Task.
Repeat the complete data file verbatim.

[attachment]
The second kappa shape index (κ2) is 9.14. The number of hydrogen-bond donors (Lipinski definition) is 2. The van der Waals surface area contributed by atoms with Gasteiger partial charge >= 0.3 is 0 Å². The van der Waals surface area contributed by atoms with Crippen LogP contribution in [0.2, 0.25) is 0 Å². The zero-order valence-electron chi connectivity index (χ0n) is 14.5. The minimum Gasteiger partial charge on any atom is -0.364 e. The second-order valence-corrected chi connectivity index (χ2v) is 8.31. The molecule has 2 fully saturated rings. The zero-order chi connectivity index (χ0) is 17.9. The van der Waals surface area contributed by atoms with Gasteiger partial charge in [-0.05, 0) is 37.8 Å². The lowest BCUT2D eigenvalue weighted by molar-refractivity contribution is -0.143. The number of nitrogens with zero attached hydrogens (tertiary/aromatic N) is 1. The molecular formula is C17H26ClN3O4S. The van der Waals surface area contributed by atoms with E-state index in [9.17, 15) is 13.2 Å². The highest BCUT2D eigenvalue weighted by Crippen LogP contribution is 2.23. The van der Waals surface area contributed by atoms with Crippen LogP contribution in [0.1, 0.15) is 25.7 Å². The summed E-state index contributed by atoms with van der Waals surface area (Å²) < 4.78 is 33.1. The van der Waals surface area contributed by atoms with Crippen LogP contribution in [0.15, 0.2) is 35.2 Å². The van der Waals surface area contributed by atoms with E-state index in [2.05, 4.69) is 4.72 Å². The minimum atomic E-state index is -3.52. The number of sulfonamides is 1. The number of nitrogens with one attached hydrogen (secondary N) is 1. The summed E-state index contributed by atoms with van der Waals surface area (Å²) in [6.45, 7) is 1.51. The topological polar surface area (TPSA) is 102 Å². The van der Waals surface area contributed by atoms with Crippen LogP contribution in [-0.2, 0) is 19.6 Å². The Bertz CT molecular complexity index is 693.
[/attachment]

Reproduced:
The second kappa shape index (κ2) is 9.14. The number of hydrogen-bond donors (Lipinski definition) is 2. The van der Waals surface area contributed by atoms with Gasteiger partial charge >= 0.3 is 0 Å². The van der Waals surface area contributed by atoms with Crippen LogP contribution in [0.2, 0.25) is 0 Å². The zero-order valence-electron chi connectivity index (χ0n) is 14.5. The minimum Gasteiger partial charge on any atom is -0.364 e. The second-order valence-corrected chi connectivity index (χ2v) is 8.31. The molecule has 2 fully saturated rings. The zero-order chi connectivity index (χ0) is 17.9. The van der Waals surface area contributed by atoms with Gasteiger partial charge in [-0.05, 0) is 37.8 Å². The lowest BCUT2D eigenvalue weighted by molar-refractivity contribution is -0.143. The number of nitrogens with zero attached hydrogens (tertiary/aromatic N) is 1. The molecular formula is C17H26ClN3O4S. The van der Waals surface area contributed by atoms with E-state index in [9.17, 15) is 13.2 Å². The highest BCUT2D eigenvalue weighted by Crippen LogP contribution is 2.23. The van der Waals surface area contributed by atoms with Crippen LogP contribution in [0.1, 0.15) is 25.7 Å². The summed E-state index contributed by atoms with van der Waals surface area (Å²) < 4.78 is 33.1. The van der Waals surface area contributed by atoms with Crippen LogP contribution in [0.15, 0.2) is 35.2 Å². The van der Waals surface area contributed by atoms with E-state index in [2.05, 4.69) is 4.72 Å². The minimum atomic E-state index is -3.52. The number of sulfonamides is 1. The number of nitrogens with one attached hydrogen (secondary N) is 1. The summed E-state index contributed by atoms with van der Waals surface area (Å²) in [6.45, 7) is 1.51. The topological polar surface area (TPSA) is 102 Å². The van der Waals surface area contributed by atoms with Crippen LogP contribution in [-0.2, 0) is 19.6 Å². The Bertz CT molecular complexity index is 693.